In summary, the topography, soils, and climate of the proposed Ulupalakua AVA distinguish it from the surrounding regions. The proposed Ulupalakua AVA is characterized by a series of four gently sloped benches comprised of Kula loam and Io soils. Average temperatures are moderate and do not drop below 50 degrees F. Annual precipitation amounts within the proposed AVA are moderate, averaging 30.7 inches.
To the north of the proposed AVA, the slopes are steeper and average about 15 percent. Average temperatures are cooler than within the proposed AVA and do drop below 50 degrees F. To the east of the proposed AVA, on the higher elevations of Mt. Haleakala, the slope angles average 17 percent. Annual precipitation amounts are significantly higher, averaging 50.6 inches. To the south of the proposed AVA, slope angles average about 15 percent, and the soil changes to Kula very rocky loam, which consists of large volcanic rocks and boulders. To the west of the proposed AVA, slope angles average 17 percent. Soils to the west of the proposed AVA are a continuation of the Kula loam soils, but much of the top soil has been scoured by erosion. Annual rainfall amounts are lower than within the proposed AVA, averaging 16.1 inches.
TTB concludes that the petition to establish the 70-acre Ulupalakua AVA merits consideration and public comment, as invited in this notice of proposed rulemaking.
See the narrative description of the boundary of the petitioned-for AVA in the proposed regulatory text published at the end of this proposed rule.
The petitioner provided the required maps, and they are listed below in the proposed regulatory text. You may also view the proposed Ulupalakua AVA boundary on the AVA Map Explorer on the TTB website, at https://www.ttb.gov/wine/ava-map-explorer.
Impact on Current Wine Labels
Part 4 of the TTB regulations prohibits any label reference on a wine that indicates or implies an origin other than the wine's true place of origin. For a wine to be labeled with an AVA name, at least 85 percent of the wine must be derived from grapes grown within the area represented by that name, and the wine must meet the other conditions listed in § 4.25(e)(3) of the TTB regulations (27 CFR 4.25(e)(3)). If the wine is not eligible for labeling with an AVA name and that name appears in the brand name, then the label is not in compliance and the bottler must change the brand name and obtain approval of a new label. Similarly, if the AVA name appears in another reference on the label in a misleading manner, the bottler would have to obtain approval of a new label. Different rules apply if a wine has a brand name containing an AVA name that was used as a brand name on a label approved before July 7, 1986. See § 4.39(i)(2) of the TTB regulations (27 CFR 4.39(i)(2)) for details.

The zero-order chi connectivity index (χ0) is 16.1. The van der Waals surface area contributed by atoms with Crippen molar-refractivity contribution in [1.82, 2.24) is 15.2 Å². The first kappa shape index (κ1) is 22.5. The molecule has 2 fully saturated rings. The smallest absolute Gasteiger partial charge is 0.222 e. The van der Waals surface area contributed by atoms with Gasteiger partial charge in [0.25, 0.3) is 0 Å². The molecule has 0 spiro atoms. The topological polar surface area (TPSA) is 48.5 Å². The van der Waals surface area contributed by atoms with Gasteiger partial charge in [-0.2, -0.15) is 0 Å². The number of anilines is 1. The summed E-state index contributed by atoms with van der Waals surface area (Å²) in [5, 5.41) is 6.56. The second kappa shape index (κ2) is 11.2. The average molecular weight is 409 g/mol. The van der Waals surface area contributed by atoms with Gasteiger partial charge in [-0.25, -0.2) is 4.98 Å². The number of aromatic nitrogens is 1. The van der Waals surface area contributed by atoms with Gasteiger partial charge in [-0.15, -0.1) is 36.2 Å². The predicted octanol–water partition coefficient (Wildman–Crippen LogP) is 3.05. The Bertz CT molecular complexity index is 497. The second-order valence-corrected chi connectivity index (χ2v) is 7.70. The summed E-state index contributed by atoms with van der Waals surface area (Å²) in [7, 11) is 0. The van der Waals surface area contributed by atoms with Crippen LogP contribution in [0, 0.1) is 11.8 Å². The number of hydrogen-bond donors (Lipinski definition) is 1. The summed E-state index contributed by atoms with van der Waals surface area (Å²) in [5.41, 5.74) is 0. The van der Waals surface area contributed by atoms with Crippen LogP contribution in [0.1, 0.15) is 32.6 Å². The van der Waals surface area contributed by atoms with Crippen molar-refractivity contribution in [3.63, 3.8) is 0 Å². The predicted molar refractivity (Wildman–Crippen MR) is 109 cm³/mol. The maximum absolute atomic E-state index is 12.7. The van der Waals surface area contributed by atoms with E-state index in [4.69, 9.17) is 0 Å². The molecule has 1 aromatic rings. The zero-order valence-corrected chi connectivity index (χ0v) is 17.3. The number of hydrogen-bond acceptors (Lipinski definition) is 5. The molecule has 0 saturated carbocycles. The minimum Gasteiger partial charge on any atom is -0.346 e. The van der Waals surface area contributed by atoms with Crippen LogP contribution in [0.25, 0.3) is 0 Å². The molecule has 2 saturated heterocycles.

If TTB establishes this proposed AVA, its name, “Ulupalakua,” will be recognized as a name of viticultural significance under § 4.39(i)(3) of the TTB regulations (27 CFR 4.39(i)(3)). The text of the proposed regulation clarifies this point. Consequently, wine bottlers using the name “Ulupalakua” in a brand name, including a trademark, or in another label reference as to the origin of the wine, would have to ensure that the product is eligible to use the AVA name as an appellation of origin if this proposed rule is adopted as a final rule.
TTB invites comments from interested members of the public on whether it should establish the proposed Ulupalakua AVA. TTB is also interested in receiving comments on the sufficiency and accuracy of the name, boundary, soils, climate, topography, and other required information submitted in support of the petition. Please provide any available specific information in support of your comments.
Because of the potential impact of the establishment of the proposed Ulupalakua AVA on wine labels that include the term “Ulupalakua” as discussed above under Impact on Current Wine Labels, TTB is particularly interested in comments regarding whether there will be a conflict between the proposed AVA name and currently used brand names. If a commenter believes that a conflict will arise, the comment should describe the nature of that conflict, including any anticipated negative economic impact that approval of the proposed AVA will have on an existing viticultural enterprise. TTB is also interested in receiving suggestions for ways to avoid conflicts, for example, by adopting a modified or different name for the proposed AVA.
You may submit comments on this notice by using one of the following two methods:
Federal e-Rulemaking Portal: You may send comments via the online comment form posted with this notice within Docket No. TTB-2020-0014 on “Regulations.gov,” the Federal e-rulemaking portal, at https://www.regulations.gov. A direct link to that docket is available under Notice No. 199 on the TTB website at https://www.ttb.gov/wine/wine-rulemaking.shtml. Supplemental files may be attached to comments submitted via Regulations.gov. For complete instructions on how to use Regulations.gov, visit the site and click on the “Help” tab at the top of the page.
U.S. Mail: You may send comments via postal mail to the Director, Regulations and Rulings Division, Alcohol and Tobacco Tax and Trade Bureau, 1310 G Street NW, Box 12, Washington, DC 20005.